Luna looking at camera

I am so pleased that I was able to choose Luna as my first Orangutan of the Month. Luna is a very small, one-year-old orangutan who looks more like a newborn infant but with teeth! Luna first came to OFI’s Care Centre and Quarantine (OCCQ) in June. She was confiscated by the Forestry’s Department of Conservation and Natural Resources from a palm oil plantation worker who was keeping her as a pet. Most likely, her mother was killed while in the plantation looking for food. Luna did not receive adequate nutrition resulting in stunted growth. She will likely always be smaller than orangutans her own age. She also likely suffered long-lasting emotional damage from the improper care she was given. Upon arrival at the OCCQ, Luna started receiving proper care and nutrition and has begun to flourish and grow – but she still has a long way to go.

I first met Luna at a playground near the nursery where the infant orangutans build strength, hone coordination, and improve climbing skills. I was surprised to notice that Luna had climbed to the very top of the structure and was the highest of all the youngsters! Her body is about half the size of the other infant orangutans so it did not take long for little Luna to tire from her excursion. While the other infant orangutans continued with their play, Luna was soon sound asleep in the arms of her caregiver.

Luna, orangutan of the month.

Luna spends most of her days at the nursery sleeping. Because she is so small, she does not have the energy that the other infant orangutans have. When the little ones are taken out to the forest, Luna usually goes along in a sling so she can sleep while her caregivers have their hands free for the other infants who require a lot of attention. On rainy days, she is wrapped in a blanket or sarong to keep her warm because she doesn’t have much hair or body fat. Most days she wakes only for her bottle of milk and a few rambutans and is quickly off to sleep again. Almost as soon as Luna falls asleep, she enters the deep sleep where rapid eye movement (REM) occurs. REM sleep is indicative of dreaming. As Luna sleeps on my chest, I wonder if she is dreaming about growing big and strong so she can return to the forest someday. Or perhaps she is dreaming of being back in her mother’s arms. Who knows? The important thing is that she is warm and safe and able to dream.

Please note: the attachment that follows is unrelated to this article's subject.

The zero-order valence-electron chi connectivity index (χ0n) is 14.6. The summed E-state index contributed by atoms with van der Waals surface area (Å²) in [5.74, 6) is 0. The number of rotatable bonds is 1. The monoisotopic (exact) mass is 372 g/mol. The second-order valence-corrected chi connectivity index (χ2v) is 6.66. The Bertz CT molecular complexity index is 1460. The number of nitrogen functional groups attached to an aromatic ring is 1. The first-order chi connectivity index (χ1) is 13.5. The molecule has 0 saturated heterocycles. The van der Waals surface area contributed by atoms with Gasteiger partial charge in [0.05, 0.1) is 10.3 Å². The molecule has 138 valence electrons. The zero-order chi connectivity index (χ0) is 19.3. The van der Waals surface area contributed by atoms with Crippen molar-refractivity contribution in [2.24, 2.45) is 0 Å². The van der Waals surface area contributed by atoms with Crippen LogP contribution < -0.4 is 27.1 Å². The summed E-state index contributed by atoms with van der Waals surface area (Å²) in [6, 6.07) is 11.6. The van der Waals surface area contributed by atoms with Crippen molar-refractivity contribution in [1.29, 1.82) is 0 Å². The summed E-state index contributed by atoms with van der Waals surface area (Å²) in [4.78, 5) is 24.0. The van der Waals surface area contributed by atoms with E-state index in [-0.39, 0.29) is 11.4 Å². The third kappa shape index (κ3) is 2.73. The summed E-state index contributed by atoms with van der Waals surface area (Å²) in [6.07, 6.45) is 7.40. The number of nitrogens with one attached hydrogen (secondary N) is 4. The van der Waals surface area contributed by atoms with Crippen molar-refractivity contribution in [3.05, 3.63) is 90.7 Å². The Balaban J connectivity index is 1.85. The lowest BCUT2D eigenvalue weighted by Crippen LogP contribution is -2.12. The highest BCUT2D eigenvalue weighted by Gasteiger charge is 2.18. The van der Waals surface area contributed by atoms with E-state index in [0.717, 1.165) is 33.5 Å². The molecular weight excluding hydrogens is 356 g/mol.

Luna the orangutan climbing.

Luna climbing on a beam

When Luna is awake, she is very alert and very aware of her surroundings. She doesn’t make much noise except for the occasional squeak when she thinks that she might be slipping from her caregiver’s grip or lip-smacking noises when she eats a treat of rice. Loud noises often startle her. She is not particularly fond of thunderstorms; she twitches and jumps awake during ground-shaking booms and cracks of thunder. Since part of her rehabilitation is for her to learn to do things on her own, she is sometimes placed in a laundry basket with blankets, stuffed animals, a bottle of milk, and some fruit so she can get what she needs herself. If she is feeling adventurous, she will climb out of the basket to have a look around, and when she has had enough, she climbs back down to the basket for a nap.

Luna sleeping

Luna sleeping again

Luna holds a special place in the hearts of staff and volunteers (including me). She receives medication daily under the watchful eyes of Dr. Prima and Dr. Popo, OFI’s veterinary staff, who closely monitor her progress. Her sweet, gentle face holds the promise of a bright future. Luna has a lot of catching up to do to but for now she has what she needs: a warm bottle of milk; a safe place to sleep; the chance to grow; and most importantly, love.

You can help Luna and other orangutans like her by fostering an orangutan.

Luna drinking milk

Luna the orangutan in a basket

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